A few years ago now, my then wife and I travelled back to where we used to live in London to spend the festive season with relatives and was met by looks of disdain by people not understanding about invisible illnesses.
On Christmas Eve we visited the church where we used to go and took part in the midnight service which included the blessing of the crib. Now, we were sitting towards the front of the church and were supposed to walk to the back, in procession, singing as we went. Because that is where the crib was situated.
At that time, I had been diagnosed with multiple sclerosis but was still walking fairy normally although my balance was not perfect. And when I say ‘walking normally’, I already had foot drop and had to think about every step that I was taking.
That’s what many people just cannot understand, just how much effort it takes to achieve that state where they can utter those thoughtless words “Oh, you don’t look ill,” or the equally abhorrent “You’re looking better.” No, we’re not. We might be putting on a good face on the outside but on the inside it’s a different matter.
Anyway, back to the church. And here it is necessary to consider several factors: I was trying to think about walking so that my foot drop did not make me fall; I was walking in a procession and had to be sure not to walk into someone; I was trying to sing, looking at a hymn book; and I was trying to keep my balance. Now those are four things at once and I was never good a multi-tasking, let alone with MS.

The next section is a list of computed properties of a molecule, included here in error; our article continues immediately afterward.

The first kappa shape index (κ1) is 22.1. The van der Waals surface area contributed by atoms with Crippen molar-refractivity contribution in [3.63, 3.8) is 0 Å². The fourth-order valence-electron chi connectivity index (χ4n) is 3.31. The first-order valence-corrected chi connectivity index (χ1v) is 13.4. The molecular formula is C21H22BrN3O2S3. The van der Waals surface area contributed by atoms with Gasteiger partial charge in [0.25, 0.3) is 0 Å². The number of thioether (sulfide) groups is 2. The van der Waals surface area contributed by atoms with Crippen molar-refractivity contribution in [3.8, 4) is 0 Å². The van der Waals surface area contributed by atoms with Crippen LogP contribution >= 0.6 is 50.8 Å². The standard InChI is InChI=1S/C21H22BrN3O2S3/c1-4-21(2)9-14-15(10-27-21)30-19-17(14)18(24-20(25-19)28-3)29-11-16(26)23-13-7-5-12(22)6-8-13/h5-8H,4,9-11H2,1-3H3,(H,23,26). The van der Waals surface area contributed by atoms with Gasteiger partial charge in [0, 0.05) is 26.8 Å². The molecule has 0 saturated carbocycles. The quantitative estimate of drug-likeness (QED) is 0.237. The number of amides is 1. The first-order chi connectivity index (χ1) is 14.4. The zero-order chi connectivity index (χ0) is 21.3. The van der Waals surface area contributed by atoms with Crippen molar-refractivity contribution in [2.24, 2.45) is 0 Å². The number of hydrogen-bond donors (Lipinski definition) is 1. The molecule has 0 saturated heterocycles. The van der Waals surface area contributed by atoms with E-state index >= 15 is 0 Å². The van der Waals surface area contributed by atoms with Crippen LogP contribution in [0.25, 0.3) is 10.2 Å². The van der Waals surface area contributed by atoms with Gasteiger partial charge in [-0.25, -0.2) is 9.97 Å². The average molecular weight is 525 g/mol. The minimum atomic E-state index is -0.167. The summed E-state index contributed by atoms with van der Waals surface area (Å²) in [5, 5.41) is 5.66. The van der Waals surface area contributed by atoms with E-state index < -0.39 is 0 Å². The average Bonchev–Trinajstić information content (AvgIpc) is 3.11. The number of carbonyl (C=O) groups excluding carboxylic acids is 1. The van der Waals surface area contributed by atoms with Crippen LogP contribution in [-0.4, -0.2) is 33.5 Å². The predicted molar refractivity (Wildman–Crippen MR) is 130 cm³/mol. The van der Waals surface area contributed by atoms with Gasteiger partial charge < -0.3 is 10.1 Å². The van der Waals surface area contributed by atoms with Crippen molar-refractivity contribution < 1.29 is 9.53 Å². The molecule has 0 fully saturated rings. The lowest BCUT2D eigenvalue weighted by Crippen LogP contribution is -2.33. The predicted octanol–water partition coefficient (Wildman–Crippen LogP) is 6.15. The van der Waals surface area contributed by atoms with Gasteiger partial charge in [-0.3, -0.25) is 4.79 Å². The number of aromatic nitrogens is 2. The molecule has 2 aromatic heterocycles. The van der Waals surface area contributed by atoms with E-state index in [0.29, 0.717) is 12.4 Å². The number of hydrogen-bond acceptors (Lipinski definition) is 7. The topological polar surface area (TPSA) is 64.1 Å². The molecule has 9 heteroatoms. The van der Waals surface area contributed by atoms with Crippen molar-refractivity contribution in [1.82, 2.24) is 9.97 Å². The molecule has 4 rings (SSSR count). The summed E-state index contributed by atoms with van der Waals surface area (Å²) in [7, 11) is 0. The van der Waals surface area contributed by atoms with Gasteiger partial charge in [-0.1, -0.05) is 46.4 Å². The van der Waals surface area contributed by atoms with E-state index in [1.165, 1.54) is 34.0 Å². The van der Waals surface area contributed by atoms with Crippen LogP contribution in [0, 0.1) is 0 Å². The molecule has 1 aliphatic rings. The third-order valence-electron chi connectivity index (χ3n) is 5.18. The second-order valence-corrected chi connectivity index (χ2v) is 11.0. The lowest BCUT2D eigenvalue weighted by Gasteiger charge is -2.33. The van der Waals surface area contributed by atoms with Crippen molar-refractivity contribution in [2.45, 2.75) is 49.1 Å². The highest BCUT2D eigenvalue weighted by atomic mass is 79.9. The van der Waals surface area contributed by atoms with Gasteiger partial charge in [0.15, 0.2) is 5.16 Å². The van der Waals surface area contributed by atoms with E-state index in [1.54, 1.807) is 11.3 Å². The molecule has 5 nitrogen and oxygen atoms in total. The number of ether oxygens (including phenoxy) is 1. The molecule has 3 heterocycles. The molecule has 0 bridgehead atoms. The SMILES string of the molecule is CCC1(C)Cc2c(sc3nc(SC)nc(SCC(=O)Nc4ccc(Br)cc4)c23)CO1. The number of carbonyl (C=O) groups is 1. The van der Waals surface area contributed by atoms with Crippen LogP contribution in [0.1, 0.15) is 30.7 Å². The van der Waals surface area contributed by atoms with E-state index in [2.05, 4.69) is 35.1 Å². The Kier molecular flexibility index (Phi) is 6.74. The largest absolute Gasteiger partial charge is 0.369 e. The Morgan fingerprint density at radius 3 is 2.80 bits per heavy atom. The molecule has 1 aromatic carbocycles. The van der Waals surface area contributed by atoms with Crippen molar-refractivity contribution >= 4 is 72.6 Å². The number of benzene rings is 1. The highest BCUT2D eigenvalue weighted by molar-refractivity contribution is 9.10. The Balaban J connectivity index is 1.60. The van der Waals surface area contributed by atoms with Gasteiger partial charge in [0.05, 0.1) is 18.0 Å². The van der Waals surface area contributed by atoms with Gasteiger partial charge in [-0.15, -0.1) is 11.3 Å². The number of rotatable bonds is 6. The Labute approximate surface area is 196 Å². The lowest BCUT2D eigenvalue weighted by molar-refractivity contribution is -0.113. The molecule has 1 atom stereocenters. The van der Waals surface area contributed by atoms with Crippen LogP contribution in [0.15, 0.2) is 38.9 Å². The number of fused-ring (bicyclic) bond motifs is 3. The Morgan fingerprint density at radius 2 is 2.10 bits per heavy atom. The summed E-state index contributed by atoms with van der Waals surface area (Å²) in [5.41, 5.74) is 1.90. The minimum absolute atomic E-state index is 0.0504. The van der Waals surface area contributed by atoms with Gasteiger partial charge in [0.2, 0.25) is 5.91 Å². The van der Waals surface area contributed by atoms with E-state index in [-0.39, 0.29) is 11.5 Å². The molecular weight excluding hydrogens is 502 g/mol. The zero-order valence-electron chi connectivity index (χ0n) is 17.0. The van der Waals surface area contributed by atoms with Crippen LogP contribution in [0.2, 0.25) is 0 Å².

Well, the inevitable happened and I stumbled. I didn’t fall but caught myself on one of the pews which moved considerably and noisily before I regained my equilibrium.
People spun around to see what had happened and I noticed a few disapproving looks of disdain from worshippers who had joined the church after we moved away. They had no idea who we were and no doubt thought I’d been enjoying too much of the Christmas spirit, the bottled variety that is – although nothing could have been further from the truth. Not only was I sober, I had not touched a drop.
This was one case of my then invisible illness, my invisible disability, bringing those looks of disdain from people who do not know me or my situation and are too quick to judge.
We meet people like that all the time, don’t we?